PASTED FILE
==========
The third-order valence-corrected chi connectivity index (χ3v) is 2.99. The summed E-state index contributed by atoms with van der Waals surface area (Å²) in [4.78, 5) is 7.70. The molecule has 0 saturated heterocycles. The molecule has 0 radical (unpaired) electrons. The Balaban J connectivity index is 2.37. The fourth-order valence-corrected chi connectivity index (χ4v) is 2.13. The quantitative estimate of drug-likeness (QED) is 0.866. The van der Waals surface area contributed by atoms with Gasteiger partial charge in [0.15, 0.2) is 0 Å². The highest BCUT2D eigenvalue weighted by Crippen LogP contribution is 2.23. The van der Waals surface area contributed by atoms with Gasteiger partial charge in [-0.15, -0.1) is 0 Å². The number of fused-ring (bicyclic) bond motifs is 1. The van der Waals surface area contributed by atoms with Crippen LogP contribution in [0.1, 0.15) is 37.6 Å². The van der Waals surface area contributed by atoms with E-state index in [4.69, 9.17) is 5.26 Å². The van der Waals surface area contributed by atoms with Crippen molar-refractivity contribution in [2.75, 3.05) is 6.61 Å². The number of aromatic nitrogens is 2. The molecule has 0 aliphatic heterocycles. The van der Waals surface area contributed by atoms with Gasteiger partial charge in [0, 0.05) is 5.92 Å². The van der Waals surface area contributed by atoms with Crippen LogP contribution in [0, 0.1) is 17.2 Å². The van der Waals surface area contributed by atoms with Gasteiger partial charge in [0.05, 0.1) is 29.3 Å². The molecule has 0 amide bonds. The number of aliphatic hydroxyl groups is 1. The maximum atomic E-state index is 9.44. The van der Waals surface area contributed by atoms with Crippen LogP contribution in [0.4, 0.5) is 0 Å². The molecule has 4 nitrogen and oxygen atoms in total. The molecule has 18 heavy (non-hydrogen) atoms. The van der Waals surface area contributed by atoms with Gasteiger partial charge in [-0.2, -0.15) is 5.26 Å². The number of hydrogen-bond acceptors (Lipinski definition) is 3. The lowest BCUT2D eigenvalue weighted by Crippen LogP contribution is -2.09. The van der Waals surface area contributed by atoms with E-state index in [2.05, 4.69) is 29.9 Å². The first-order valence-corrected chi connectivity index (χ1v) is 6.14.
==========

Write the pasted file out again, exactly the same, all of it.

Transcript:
The third-order valence-corrected chi connectivity index (χ3v) is 2.99. The summed E-state index contributed by atoms with van der Waals surface area (Å²) in [4.78, 5) is 7.70. The molecule has 0 saturated heterocycles. The molecule has 0 radical (unpaired) electrons. The Balaban J connectivity index is 2.37. The fourth-order valence-corrected chi connectivity index (χ4v) is 2.13. The quantitative estimate of drug-likeness (QED) is 0.866. The van der Waals surface area contributed by atoms with Gasteiger partial charge in [0.15, 0.2) is 0 Å². The highest BCUT2D eigenvalue weighted by Crippen LogP contribution is 2.23. The van der Waals surface area contributed by atoms with Gasteiger partial charge in [-0.15, -0.1) is 0 Å². The number of fused-ring (bicyclic) bond motifs is 1. The van der Waals surface area contributed by atoms with Crippen LogP contribution in [0.1, 0.15) is 37.6 Å². The van der Waals surface area contributed by atoms with E-state index in [4.69, 9.17) is 5.26 Å². The van der Waals surface area contributed by atoms with Crippen molar-refractivity contribution in [2.75, 3.05) is 6.61 Å². The number of aromatic nitrogens is 2. The molecule has 0 aliphatic heterocycles. The van der Waals surface area contributed by atoms with Gasteiger partial charge in [0, 0.05) is 5.92 Å². The van der Waals surface area contributed by atoms with Crippen LogP contribution in [0, 0.1) is 17.2 Å². The van der Waals surface area contributed by atoms with Gasteiger partial charge in [0.05, 0.1) is 29.3 Å². The molecule has 0 amide bonds. The number of aliphatic hydroxyl groups is 1. The maximum atomic E-state index is 9.44. The van der Waals surface area contributed by atoms with Crippen LogP contribution in [0.4, 0.5) is 0 Å². The molecule has 4 nitrogen and oxygen atoms in total. The molecule has 18 heavy (non-hydrogen) atoms. The van der Waals surface area contributed by atoms with Gasteiger partial charge in [-0.2, -0.15) is 5.26 Å². The number of hydrogen-bond acceptors (Lipinski definition) is 3. The lowest BCUT2D eigenvalue weighted by Crippen LogP contribution is -2.09. The van der Waals surface area contributed by atoms with E-state index in [2.05, 4.69) is 29.9 Å². The first-order valence-corrected chi connectivity index (χ1v) is 6.14.